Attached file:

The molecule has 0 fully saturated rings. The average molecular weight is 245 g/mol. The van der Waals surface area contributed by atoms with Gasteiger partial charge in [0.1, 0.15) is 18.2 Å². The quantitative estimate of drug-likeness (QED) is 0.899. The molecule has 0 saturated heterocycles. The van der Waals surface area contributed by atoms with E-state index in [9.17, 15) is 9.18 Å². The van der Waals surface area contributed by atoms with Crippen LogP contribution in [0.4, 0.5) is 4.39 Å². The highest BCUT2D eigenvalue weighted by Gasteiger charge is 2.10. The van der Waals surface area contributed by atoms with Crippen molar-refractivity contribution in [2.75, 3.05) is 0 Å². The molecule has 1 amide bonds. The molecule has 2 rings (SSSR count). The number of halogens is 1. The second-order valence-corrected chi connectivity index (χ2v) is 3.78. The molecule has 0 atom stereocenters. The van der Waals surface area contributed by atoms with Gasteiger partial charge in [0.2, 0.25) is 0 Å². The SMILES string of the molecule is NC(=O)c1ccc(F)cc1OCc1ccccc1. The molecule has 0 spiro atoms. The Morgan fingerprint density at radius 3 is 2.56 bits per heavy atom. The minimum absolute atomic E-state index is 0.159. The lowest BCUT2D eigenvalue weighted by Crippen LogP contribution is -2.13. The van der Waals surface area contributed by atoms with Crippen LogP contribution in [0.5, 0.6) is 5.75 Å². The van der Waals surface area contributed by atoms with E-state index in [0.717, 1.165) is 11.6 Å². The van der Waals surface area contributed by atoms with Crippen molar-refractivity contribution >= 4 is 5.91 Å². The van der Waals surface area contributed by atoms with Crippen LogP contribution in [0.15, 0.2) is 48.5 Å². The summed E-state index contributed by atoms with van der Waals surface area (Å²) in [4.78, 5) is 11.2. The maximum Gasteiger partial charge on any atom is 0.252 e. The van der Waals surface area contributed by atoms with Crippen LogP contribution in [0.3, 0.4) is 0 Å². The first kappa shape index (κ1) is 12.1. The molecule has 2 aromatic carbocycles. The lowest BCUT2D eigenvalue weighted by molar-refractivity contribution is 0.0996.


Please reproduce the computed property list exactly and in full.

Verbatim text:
The molecule has 0 fully saturated rings. The average molecular weight is 245 g/mol. The van der Waals surface area contributed by atoms with Gasteiger partial charge in [0.1, 0.15) is 18.2 Å². The quantitative estimate of drug-likeness (QED) is 0.899. The molecule has 0 saturated heterocycles. The van der Waals surface area contributed by atoms with E-state index in [9.17, 15) is 9.18 Å². The van der Waals surface area contributed by atoms with Crippen LogP contribution in [0.4, 0.5) is 4.39 Å². The highest BCUT2D eigenvalue weighted by Gasteiger charge is 2.10. The van der Waals surface area contributed by atoms with Crippen molar-refractivity contribution in [2.75, 3.05) is 0 Å². The molecule has 1 amide bonds. The molecule has 2 rings (SSSR count). The number of halogens is 1. The second-order valence-corrected chi connectivity index (χ2v) is 3.78. The molecule has 0 atom stereocenters. The van der Waals surface area contributed by atoms with Gasteiger partial charge in [0.2, 0.25) is 0 Å². The SMILES string of the molecule is NC(=O)c1ccc(F)cc1OCc1ccccc1. The molecule has 0 spiro atoms. The Morgan fingerprint density at radius 3 is 2.56 bits per heavy atom. The minimum absolute atomic E-state index is 0.159. The lowest BCUT2D eigenvalue weighted by Crippen LogP contribution is -2.13. The van der Waals surface area contributed by atoms with Crippen LogP contribution in [0.5, 0.6) is 5.75 Å². The van der Waals surface area contributed by atoms with E-state index in [0.717, 1.165) is 11.6 Å². The van der Waals surface area contributed by atoms with Crippen molar-refractivity contribution >= 4 is 5.91 Å². The van der Waals surface area contributed by atoms with Crippen LogP contribution in [0.15, 0.2) is 48.5 Å². The summed E-state index contributed by atoms with van der Waals surface area (Å²) in [4.78, 5) is 11.2. The maximum Gasteiger partial charge on any atom is 0.252 e. The van der Waals surface area contributed by atoms with Crippen LogP contribution in [0.3, 0.4) is 0 Å². The first kappa shape index (κ1) is 12.1. The molecule has 2 aromatic carbocycles. The lowest BCUT2D eigenvalue weighted by molar-refractivity contribution is 0.0996.